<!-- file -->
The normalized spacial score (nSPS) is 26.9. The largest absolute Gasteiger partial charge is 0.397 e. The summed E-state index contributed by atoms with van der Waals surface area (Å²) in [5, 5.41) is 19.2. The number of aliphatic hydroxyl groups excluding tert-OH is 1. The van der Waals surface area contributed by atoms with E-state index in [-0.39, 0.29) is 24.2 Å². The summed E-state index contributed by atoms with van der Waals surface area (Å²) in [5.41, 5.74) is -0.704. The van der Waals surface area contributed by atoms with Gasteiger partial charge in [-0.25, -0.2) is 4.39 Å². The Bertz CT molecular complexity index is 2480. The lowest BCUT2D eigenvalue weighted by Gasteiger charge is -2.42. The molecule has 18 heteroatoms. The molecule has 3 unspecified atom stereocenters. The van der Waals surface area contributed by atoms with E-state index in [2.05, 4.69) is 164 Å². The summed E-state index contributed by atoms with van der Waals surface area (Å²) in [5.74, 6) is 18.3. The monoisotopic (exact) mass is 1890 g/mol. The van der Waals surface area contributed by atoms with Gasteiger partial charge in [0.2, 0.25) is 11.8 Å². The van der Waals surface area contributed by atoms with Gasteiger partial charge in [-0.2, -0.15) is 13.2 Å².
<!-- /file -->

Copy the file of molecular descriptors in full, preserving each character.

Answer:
The normalized spacial score (nSPS) is 26.9. The largest absolute Gasteiger partial charge is 0.397 e. The summed E-state index contributed by atoms with van der Waals surface area (Å²) in [5, 5.41) is 19.2. The number of aliphatic hydroxyl groups excluding tert-OH is 1. The van der Waals surface area contributed by atoms with E-state index in [-0.39, 0.29) is 24.2 Å². The summed E-state index contributed by atoms with van der Waals surface area (Å²) in [5.41, 5.74) is -0.704. The van der Waals surface area contributed by atoms with Gasteiger partial charge in [-0.25, -0.2) is 4.39 Å². The Bertz CT molecular complexity index is 2480. The lowest BCUT2D eigenvalue weighted by Gasteiger charge is -2.42. The molecule has 18 heteroatoms. The molecule has 3 unspecified atom stereocenters. The van der Waals surface area contributed by atoms with E-state index in [2.05, 4.69) is 164 Å². The summed E-state index contributed by atoms with van der Waals surface area (Å²) in [5.74, 6) is 18.3. The monoisotopic (exact) mass is 1890 g/mol. The van der Waals surface area contributed by atoms with Gasteiger partial charge in [0.2, 0.25) is 11.8 Å². The van der Waals surface area contributed by atoms with Gasteiger partial charge in [-0.2, -0.15) is 13.2 Å².